Resilience in its original meaning is an attractive concept for EU-Russian relations. First, it emphasises that Russia and the EU are parts of the same system. Secondly, resilience is probably the only way to deal with the security threats of today. Yet for the concept to fulfil its potential, the EU’s understanding of resilience has to be decolonised, it has to go through provincialisation and engagement. More specifically, the EU has to accept in reality (and not only on paper) that there are varying ways to resilience and to engage with relevant visions. Decolonisation also means admitting that security threats do not come solely from Russia.

 

EU-Russian Cross-Border Cooperation: from 'Spill-Over' to 'Spill-Back'?

Gleb Yarovoy
University of Eastern Finland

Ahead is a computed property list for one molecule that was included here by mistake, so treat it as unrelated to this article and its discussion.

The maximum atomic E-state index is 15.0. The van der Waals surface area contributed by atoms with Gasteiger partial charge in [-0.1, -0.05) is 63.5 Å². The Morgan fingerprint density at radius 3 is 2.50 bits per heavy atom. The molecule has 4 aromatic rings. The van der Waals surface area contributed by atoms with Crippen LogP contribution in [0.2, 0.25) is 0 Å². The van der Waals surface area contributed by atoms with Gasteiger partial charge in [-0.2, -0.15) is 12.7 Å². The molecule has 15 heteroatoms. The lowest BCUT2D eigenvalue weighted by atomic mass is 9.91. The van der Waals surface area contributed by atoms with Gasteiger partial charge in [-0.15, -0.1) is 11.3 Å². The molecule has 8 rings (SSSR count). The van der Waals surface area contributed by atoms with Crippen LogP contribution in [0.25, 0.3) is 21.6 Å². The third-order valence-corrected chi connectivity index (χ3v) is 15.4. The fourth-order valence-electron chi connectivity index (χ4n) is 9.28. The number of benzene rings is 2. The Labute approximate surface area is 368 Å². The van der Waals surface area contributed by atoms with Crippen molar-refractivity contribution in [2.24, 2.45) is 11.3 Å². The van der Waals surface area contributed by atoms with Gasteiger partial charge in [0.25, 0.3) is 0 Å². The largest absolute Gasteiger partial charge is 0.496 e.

The paper traces the evolution of cross-border cooperation and cross-border regions on the external border of the European Union with Russian Federation, i.e. their transformation from the post-Cold war loose structures to more integrated partnerships, or from “security community” type to “functional” type regions. The role of the EU and the Nordic countries as drivers for paradiplomatic activities of Russian border regions is depicted, as well as the re-active policy of Russia in the field of CBC is reasoned. It also shows how the system of subnational cooperation on the EU-Russian border, which started as normative “pedagogy” of supporting postcommunist transformation in Russia and its border regions with Interreg and Tacis initiatives, has evolved to the implementation of jointly financed and managed cross-border programmes in the framework of the European Neighbourhood (and Partnership) Instrument. In the latter part, the current challenges to the development of EU-Russian relations in the field of cross-border cooperation are discussed. This includes both the inefficiency and bureaucratisation of cross-border governance and imperfection of legislation in Russia, as well as the influence of the ongoing turbulences of the international relations, caused by the Ukrainian crisis, to the subnational level of cooperation. The constellation of factors makes optimistic scenarios of EU-Russian cooperation in the field of cross-border cooperation obsolete and suggests the possible “spill-back” of the cross-border structures to the “security community” type of relations.